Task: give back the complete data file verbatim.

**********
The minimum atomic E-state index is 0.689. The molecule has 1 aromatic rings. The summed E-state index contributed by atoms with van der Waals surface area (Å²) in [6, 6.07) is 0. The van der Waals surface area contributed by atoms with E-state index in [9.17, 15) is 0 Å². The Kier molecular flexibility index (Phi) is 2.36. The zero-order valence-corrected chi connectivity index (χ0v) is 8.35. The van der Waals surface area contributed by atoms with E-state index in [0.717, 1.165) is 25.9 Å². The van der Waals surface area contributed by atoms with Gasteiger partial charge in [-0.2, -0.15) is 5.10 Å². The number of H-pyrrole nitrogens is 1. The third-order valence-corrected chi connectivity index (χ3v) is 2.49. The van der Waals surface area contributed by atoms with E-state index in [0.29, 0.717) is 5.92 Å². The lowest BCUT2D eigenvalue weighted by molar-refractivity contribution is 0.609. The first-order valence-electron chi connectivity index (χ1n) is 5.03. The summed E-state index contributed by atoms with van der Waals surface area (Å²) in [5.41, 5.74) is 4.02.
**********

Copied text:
The minimum atomic E-state index is 0.689. The molecule has 1 aromatic rings. The summed E-state index contributed by atoms with van der Waals surface area (Å²) in [6, 6.07) is 0. The van der Waals surface area contributed by atoms with E-state index in [9.17, 15) is 0 Å². The Kier molecular flexibility index (Phi) is 2.36. The zero-order valence-corrected chi connectivity index (χ0v) is 8.35. The van der Waals surface area contributed by atoms with E-state index in [0.717, 1.165) is 25.9 Å². The van der Waals surface area contributed by atoms with Gasteiger partial charge in [-0.2, -0.15) is 5.10 Å². The number of H-pyrrole nitrogens is 1. The third-order valence-corrected chi connectivity index (χ3v) is 2.49. The van der Waals surface area contributed by atoms with E-state index in [0.29, 0.717) is 5.92 Å². The lowest BCUT2D eigenvalue weighted by molar-refractivity contribution is 0.609. The first-order valence-electron chi connectivity index (χ1n) is 5.03. The summed E-state index contributed by atoms with van der Waals surface area (Å²) in [5.41, 5.74) is 4.02.